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Re: [Xen-devel] Linux Xen Balloon Driver Improvement (Draft 2)

On 27/10/14 16:29, Wei Liu wrote:
> On Mon, Oct 27, 2014 at 02:23:22PM +0000, David Vrabel wrote:
>> On 27/10/14 12:33, Wei Liu wrote:
>>> Changes in this version:
>>> 1. Style, grammar and typo fixes.
>>> 2. Make this document Linux centric.
>>> 3. Add a new section for NUMA-aware ballooning.
>> You've not included the required changes to the toolstack and
>> autoballoon driver to always use 2M multiples when creating VMs and
>> setting targets.
> When creating VM, toolstack already tries to use as many huge pages as
> possible.
> Setting target doesn't use 2M multiples.  But I don't think this is
> necessary. To balloon in / out X MB memory
>   nr_2m = X % 2M
>   nr_4k = (X / 2M) / 4k
> The remainder just goes to 4K queue.

I understand that it will work with 4k multiples but it is not /optimal/
to do so since it will result in more fragmentation.

> And what do you mean by "autoballoon" driver? Do you mean functionality
> of xl? In the end the request is still fulfilled by Xen balloon driver
> in kernel. So if dom0 is using the new balloon driver proposed here, it
> should balloon down in 2M multiples automatically.

Both xl and the auto-balloon driver in the kernel should only set the
target in multiples of 2M.

>>> ## Goal of improvement
>>> The balloon driver makes use of as many huge pages as possible,
>>> defragmenting guest address space. Contiguous guest address space
>>> permits huge page ballooning which helps prevent host address space
>>> fragmentation.
>>> This should be achieved without any particular hypervisor side
>>> feature.
>> I really think you need to be taking whole-system view and not focusing
>> on just the guest balloon driver.
> I don't think there's terribly tight linkage between hypervisor side
> change and guest side change.

I don't see how you can think this unless you also have a design for the
hypervisor side.

I do not want a situation were effective and efficient host
defragmentation requires balloon driver changes to avoid a regression.

> To have guest automatically defragmenting it's address space while at
> the same time helps prevent hypervisor memory from fragmenting (at least
> this is what the design aims for, as for how it works in practice, it
> needs to be prototyped and benchmarked).
> The above reasoning is good enough to justify this change, isn't it?

Having a whole system design does not mean that it must be all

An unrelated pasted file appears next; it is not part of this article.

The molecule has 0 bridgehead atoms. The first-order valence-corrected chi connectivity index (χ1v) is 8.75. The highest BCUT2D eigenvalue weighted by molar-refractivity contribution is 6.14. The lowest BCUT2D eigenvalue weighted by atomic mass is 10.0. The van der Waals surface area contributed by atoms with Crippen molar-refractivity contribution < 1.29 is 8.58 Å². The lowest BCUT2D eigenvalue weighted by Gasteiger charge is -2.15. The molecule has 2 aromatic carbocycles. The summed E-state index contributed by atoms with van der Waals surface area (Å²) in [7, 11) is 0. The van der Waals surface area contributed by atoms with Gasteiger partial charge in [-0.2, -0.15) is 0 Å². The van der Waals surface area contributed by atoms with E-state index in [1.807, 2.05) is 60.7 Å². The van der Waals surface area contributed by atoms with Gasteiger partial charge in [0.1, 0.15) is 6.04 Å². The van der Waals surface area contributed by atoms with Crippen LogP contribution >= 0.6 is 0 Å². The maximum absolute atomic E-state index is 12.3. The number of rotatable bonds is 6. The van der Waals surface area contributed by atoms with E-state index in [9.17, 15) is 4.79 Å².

implemented.  If one part has benefits independently from the rest then
it can be implemented and merged.

>>> ### Make use of balloon page compaction
>>> The core of migration callback is XENMEM\_exchange hypercall. This
>>> makes sure that inflation of old page and deflation of new page is
>>> done atomically, so even if a domain is beyond its memory target and
>>> the target is being enforced, it can still compact memory.
>> Having looked at what XENMEM_exchange actually does, I can't see how
>> you're using it to give this behaviour.

Never mind.  I misread the docs.

>>> ### Periodically exchange normal size pages with huge pages
>>> Worker thread wakes up periodically to check if there are enough pages
>>> in normal size page queue to coalesce into a huge page. If so, it will
>>> try to exchange that huge page into a number of normal size pages with
>>> XENMEM\_exchange hypercall.
>> I don't see what this is supposed to achieve.  This is going to take a
>> (potentially) non-fragmented superpage and fragment it.
> Let's look at this from start of day.
> Guest always tries to balloon in / out as many 2M pages as possible. So
> if we have a long list of 4K pages, it means the underlying host super
> frames are fragmented already.
> So if 1) there are enough 4K pages in ballooned out list, 2) there is a
> spare 2M page, it means that the 2M page comes from the result of
> balloon page compaction, which means the underlying host super frame is
> fragmented.

This assumption is only true because your page migration isn't trying
hard enough to defragment super frames, and it is assuming that Xen does
nothing to address host super frame fragmentation.  This highlights the
importance of looking at a system-level for designs, IMO.


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